The Court should not shy from this conclusion out of concern that no prosecutor, other than the AG, has yet to show any interest in pursuing Stephens's prosecution. A prosecution without a proper attorney to represent the State is not a new thing under the Texas sun. Not long ago, this very Court wrote an opinion in a case addressing fees ordered to be paid to attorneys who had been appointed to represent the State because the Collin County Criminal District Attorney had recused his office from the case. State ex rel. Wice v. Fifth Judicial District Court of Appeals, 581 S.W.3d 189 (Tex. Crim. App. 2018). In that case, this Court observed that “the relevant statutes [of our state] envision that a trial court has the authority to appoint counsel for the defense and, in the case of a recused or disqualified prosecutor's office, attorneys pro tem for the state.” Id. at 195 (emphasis added).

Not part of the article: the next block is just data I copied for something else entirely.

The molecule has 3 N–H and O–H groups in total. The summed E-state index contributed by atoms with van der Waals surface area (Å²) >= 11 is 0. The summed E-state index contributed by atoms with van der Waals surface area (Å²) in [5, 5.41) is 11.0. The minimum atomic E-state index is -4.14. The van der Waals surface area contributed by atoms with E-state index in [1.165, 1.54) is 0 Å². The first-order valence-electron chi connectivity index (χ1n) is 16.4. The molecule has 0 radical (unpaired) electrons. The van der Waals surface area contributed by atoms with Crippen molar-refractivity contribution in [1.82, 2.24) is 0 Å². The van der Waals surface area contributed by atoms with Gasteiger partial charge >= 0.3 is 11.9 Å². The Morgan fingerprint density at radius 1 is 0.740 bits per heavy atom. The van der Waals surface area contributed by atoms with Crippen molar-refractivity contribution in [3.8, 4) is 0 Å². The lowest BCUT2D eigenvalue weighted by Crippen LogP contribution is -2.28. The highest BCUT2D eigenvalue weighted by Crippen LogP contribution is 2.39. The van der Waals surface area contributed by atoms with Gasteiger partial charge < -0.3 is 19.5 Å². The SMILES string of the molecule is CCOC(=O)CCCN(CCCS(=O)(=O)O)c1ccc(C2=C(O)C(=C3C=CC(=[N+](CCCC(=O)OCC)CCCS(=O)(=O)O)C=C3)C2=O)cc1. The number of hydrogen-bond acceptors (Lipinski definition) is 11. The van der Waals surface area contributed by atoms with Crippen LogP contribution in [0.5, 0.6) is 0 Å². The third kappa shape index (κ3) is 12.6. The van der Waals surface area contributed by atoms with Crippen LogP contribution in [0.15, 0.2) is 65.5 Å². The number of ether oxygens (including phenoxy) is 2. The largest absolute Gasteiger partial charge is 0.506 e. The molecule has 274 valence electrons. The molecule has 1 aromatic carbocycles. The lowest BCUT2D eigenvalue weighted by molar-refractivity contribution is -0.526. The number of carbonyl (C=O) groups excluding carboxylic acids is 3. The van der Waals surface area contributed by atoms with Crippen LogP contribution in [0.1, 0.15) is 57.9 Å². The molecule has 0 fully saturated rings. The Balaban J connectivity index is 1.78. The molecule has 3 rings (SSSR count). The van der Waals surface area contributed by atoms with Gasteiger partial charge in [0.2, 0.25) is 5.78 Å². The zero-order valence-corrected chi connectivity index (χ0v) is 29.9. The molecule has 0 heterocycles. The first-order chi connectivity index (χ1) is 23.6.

Indeed, Article 2.07(a) of our Code of Criminal Procedure provides for the appointment of an attorney pro tem when no proper attorney appears to represent the State in a given case. TEX. CODE CRIM. PROC. art. 2.07(a). And even if the AG is not permitted independently, on his own initiative, to represent the State in post-indictment proceedings, whenever a locally elected prosecutor does not appear to pursue an indictment in Texas, the district court judge (who is clearly authorized to exercise the judicial power of this state) is empowered by statute to appoint an attorney pro tem to fulfill that duty. Id. And, included among those eligible persons who might be appointed an attorney pro tem by the court, at least according to our current statute, is an “assistant attorney general.” Id. (providing that “[w]henever an attorney for the state is disqualified to act in any case or proceeding, is absent from the county or district, or is otherwise unable to perform the duties of the attorney's office, or in any instance where there is no attorney for the state, the judge of the court in which the attorney represents the state may appoint, from any county or district, an attorney for the state or may appoint an assistant attorney general to perform the duties of the office during the absence or disqualification of the attorney for the state.”).6